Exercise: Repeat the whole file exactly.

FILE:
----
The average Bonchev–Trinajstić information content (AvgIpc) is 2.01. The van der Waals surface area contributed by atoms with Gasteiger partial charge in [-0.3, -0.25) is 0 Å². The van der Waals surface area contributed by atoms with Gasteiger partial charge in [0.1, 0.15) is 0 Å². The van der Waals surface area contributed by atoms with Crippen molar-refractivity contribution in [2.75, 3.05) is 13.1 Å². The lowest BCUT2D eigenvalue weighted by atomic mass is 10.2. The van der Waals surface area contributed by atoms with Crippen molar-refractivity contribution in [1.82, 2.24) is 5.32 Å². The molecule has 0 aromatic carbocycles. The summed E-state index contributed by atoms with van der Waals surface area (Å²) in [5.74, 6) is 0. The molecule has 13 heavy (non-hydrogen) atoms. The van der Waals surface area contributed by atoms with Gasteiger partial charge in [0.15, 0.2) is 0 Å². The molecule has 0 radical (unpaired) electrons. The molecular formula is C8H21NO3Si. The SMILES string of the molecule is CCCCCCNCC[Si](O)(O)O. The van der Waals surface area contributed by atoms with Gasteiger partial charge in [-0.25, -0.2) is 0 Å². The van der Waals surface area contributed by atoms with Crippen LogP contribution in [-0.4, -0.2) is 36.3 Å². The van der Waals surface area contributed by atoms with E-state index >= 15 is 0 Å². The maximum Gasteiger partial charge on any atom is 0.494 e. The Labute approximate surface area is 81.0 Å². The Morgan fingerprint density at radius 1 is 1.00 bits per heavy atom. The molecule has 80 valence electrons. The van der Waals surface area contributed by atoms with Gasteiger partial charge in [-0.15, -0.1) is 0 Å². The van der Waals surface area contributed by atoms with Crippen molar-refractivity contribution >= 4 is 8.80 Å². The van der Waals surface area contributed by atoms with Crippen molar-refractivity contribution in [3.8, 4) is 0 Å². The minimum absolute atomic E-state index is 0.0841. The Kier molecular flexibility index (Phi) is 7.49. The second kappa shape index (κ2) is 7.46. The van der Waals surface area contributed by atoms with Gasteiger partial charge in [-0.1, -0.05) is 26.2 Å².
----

The average Bonchev–Trinajstić information content (AvgIpc) is 2.01. The van der Waals surface area contributed by atoms with Gasteiger partial charge in [-0.3, -0.25) is 0 Å². The van der Waals surface area contributed by atoms with Gasteiger partial charge in [0.1, 0.15) is 0 Å². The van der Waals surface area contributed by atoms with Crippen molar-refractivity contribution in [2.75, 3.05) is 13.1 Å². The lowest BCUT2D eigenvalue weighted by atomic mass is 10.2. The van der Waals surface area contributed by atoms with Crippen molar-refractivity contribution in [1.82, 2.24) is 5.32 Å². The molecule has 0 aromatic carbocycles. The summed E-state index contributed by atoms with van der Waals surface area (Å²) in [5.74, 6) is 0. The molecule has 13 heavy (non-hydrogen) atoms. The van der Waals surface area contributed by atoms with Gasteiger partial charge in [0.15, 0.2) is 0 Å². The molecule has 0 radical (unpaired) electrons. The molecular formula is C8H21NO3Si. The SMILES string of the molecule is CCCCCCNCC[Si](O)(O)O. The van der Waals surface area contributed by atoms with Gasteiger partial charge in [-0.25, -0.2) is 0 Å². The van der Waals surface area contributed by atoms with Crippen LogP contribution in [-0.4, -0.2) is 36.3 Å². The van der Waals surface area contributed by atoms with E-state index >= 15 is 0 Å². The maximum Gasteiger partial charge on any atom is 0.494 e. The Labute approximate surface area is 81.0 Å². The Morgan fingerprint density at radius 1 is 1.00 bits per heavy atom. The molecule has 80 valence electrons. The van der Waals surface area contributed by atoms with Gasteiger partial charge in [-0.15, -0.1) is 0 Å². The van der Waals surface area contributed by atoms with Crippen molar-refractivity contribution >= 4 is 8.80 Å². The van der Waals surface area contributed by atoms with Crippen molar-refractivity contribution in [3.8, 4) is 0 Å². The minimum absolute atomic E-state index is 0.0841. The Kier molecular flexibility index (Phi) is 7.49. The second kappa shape index (κ2) is 7.46. The van der Waals surface area contributed by atoms with Gasteiger partial charge in [-0.1, -0.05) is 26.2 Å².